Nutty Nutrition

Nutritional Facts

The is a lot of interest in the nutritional value of nuts and seeds.
Below is a table
showing some of these values....


This is the value in one ounce of nuts
expressed in grams of protein, fat,
carbohydrates, and calories

also see: http://www.calorieking.com


nuts protein fat carbohydrate calories





Almonds -1oz 15 7 12 105
Beechnuts - 1 oz 1.8 .7 3 6
Brazil Nuts (8) -1 oz .1 19 3.5 185
Butternuts - 1 oz 4.5 1.6 .2 20
Cashews (14) - 1 oz 5.4 14. 10 165
Chestnuts (6) - 1 oz 6.4 .8 13 60
Coconut (1) - 1 oz .8 15 7 160
Filberts (18) - 1 oz 4.2 18 4.5 180
Ginkgo Nuts (14)-1 oz 1 0 6 32
Hazelnuts (18)- 1 oz 4.2 18 4.5 180
Hickory Nuts (30)-1 oz 1 18 5 190
Litchi Nuts- 1 oz 1 4 21 90
Macadamias (7) -1 oz 1 21 4 200
Peanuts (30) - 1 oz 9 14 6 165
Pecans (25) - 1 oz 1.6 19 5 195
Pine Nuts - 1 oz 3.2 18.4 5 176
Pistachios (45)- 1 oz 1.6 14 7 165
Walnuts (black)-1 oz 2.7 16 3 175
Walnuts (English)-1 oz 5.4 18 5 185
Water Chestnut 1.2 6.7 6.4 97

this is another excellent
nut nutrition web site

and see also

http://www.nal.usda.gov/fnic/foodcomp/

International Nut Health/Nutrition

 

Food Facts: From almonds to walnuts,
nuts are packed with nutrition

The Romans considered certain nuts to be food of the gods. Because walnuts resemble the brain, they were used to treat head ailments during the Renaissance. The Incas made pottery in the shape of the highly prized peanut.

Most of us today just like to eat them.

Nuts are versatile: They can be eaten as a snack or as part of a meal. They make tasty additions to fruit or vegetable salads, casseroles, baked breads or muffins, oatmeal, pilafs and meat dishes.

Nuts also are nutritious. They are placed in the meat group of the Food Guide Pyramid because of their protein content. Ounce for ounce, they are one of the best plant sources of protein and contain no cholesterol.

Many also are good sources of fiber; minerals such as magnesium, iron, potassium, selenium, copper, and zinc; vitamin E, folacin and other B vitamins; and fat.

Fat - there's good news and bad news. Fat is high in calories - 9 per gram versus the 4 per gram in carbohydrates and protein. If you're tipping the scales a little more than you should, it's best to cut some calories (and add exercise) to get that weight down. Because of their calorie density, fats are a logical choice for lowering our calorie intake. Therefore, use nuts in small amounts.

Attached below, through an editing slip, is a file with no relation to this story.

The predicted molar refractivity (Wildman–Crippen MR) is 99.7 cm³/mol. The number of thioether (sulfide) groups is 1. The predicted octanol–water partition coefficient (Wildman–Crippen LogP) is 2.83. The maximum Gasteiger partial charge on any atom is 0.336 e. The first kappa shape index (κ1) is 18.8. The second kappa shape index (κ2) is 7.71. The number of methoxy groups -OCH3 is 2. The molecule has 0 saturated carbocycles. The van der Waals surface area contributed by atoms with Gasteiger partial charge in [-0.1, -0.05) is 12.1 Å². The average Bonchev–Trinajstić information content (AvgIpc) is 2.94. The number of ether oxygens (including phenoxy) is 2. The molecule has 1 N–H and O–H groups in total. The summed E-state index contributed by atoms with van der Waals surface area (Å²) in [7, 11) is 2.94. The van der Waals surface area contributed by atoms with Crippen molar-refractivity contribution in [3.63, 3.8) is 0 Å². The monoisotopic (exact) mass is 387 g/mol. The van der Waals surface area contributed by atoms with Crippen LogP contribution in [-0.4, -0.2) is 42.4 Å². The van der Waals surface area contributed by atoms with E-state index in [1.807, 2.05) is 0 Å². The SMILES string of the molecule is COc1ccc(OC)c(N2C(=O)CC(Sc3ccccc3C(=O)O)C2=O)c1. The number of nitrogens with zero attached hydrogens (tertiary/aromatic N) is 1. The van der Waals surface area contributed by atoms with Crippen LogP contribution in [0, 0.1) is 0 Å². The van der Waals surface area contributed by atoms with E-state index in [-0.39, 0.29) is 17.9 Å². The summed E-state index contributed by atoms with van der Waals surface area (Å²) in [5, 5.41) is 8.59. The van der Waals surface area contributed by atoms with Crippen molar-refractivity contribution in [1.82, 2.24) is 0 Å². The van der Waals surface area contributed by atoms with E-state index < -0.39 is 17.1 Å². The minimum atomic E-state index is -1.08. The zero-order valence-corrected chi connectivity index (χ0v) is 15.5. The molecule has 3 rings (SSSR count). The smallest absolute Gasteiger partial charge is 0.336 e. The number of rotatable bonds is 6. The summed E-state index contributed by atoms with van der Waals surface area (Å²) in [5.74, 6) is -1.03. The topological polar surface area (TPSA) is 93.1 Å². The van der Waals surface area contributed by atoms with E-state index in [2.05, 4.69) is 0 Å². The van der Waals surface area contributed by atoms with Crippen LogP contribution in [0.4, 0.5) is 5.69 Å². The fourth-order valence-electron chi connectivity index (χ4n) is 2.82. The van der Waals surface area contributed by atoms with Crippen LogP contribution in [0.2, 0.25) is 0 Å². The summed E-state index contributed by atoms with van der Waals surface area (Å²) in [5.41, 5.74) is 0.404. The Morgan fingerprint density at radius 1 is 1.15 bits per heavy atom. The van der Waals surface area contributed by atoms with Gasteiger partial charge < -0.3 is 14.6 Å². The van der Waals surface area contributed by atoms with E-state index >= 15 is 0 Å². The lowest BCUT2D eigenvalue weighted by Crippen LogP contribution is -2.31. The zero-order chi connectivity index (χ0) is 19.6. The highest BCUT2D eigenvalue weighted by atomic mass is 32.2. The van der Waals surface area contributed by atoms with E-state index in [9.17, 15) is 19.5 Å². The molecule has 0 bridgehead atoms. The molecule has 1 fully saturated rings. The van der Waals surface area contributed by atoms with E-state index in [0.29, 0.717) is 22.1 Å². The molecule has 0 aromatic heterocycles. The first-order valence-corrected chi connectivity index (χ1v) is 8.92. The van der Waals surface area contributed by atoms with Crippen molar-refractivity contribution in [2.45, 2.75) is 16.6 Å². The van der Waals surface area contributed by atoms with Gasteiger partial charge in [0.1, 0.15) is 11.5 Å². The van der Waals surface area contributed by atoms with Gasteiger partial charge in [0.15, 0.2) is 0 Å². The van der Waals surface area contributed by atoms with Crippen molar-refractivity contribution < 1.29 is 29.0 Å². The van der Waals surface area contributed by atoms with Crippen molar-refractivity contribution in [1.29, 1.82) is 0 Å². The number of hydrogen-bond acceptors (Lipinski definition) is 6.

Although dry-roasted nuts are not cooked in oil, they are not significantly lower in fat that regular roasted (fried) ones. The other bad news is that the salted varieties add a significant amount of sodium.

The good news is the type of fat in nuts -primarily monounsaturated with some polyunsaturated. Monounsaturated fats can help lower total blood cholesterol, especially when substituted for the saturated fat in meats or other foods. These fats can also help lower LDL (bad) cholesterol without lowering HDL (good) cholesterol. Some studies have indicated that people who eat nuts fairly often have a lower risk of heart disease than those who seldom eat them.

When buying nuts in the shell, choose clean nuts that are free of splits, cracks, stains, mold or holes. Nutmeats that rattle in their shells are usually stale.

Shelled nuts should be plump and fairly uniform in color and size. Limp, rubbery, dark or shriveled nuts may be stale. Nuts in the shell retain their quality longer than shelled nuts. They can be kept at room temperature for a short time. For longer storage, keep them in a cool, dry place. Shelled nuts will keep fresh for several months stored in a tightly closed container in the refrigerator. Shelled or unshelled nuts can be frozen in tightly closed freezer containers at zero degrees or lower.

The following are some quick and fresh ideas for using nuts:

Add nuts to homemade trail mix.

  • For the flavor of fall, sprinkle baked squash, sweet potatoes or apples with chopped nuts.
  • Nuts add texture and taste appeal to fruit, vegetable and main-dish salads.
  • Sprinkle hot cereal with chopped nuts or add them to pancake, waffle, cookie, cake, quick bread and muffin batters.
  • Try using one-half whole wheat flour when baking - the flavor of whole grains especially complements nuts.
  • Brown baggers delight: Stuff whole grain pocket bread with a mixture of chopped nuts, apple, banana and pineapple chunks and sprinkle with raisins.

    So there you have it - it's all right to go nuts -just be sensible about it!

  • If you have a question, write to Extension Agent Family and Consumer Sciences, University of Florida Extension - Walton County, 732 North 9th Street, Suite B, DeFuniak Springs, FL 32433-3804; or call the Extension Office (850) 892-8172, from 8 a.m. to noon or 1 to 5 p.m. weekdays.

    Chestnuts are the only low-fat nut with 1 gram fat and 70 calories in one ounce of dried or roasted nuts. Macadamia nuts are the highest with 19 grams of fat and 199 calories. Some other favorites stack up this way per ounce:

    Nut fat calories
    Almonds 14 g 167
    Brazil nuts 19 186
    Cashews 13 163
    Hazel nuts 19 188
    Hickory nuts 18 179
    Peanuts 14 164
    Pecans 18 187
    Pine nuts 5 161
    Pistachios 14 164
    Walnuts 18 182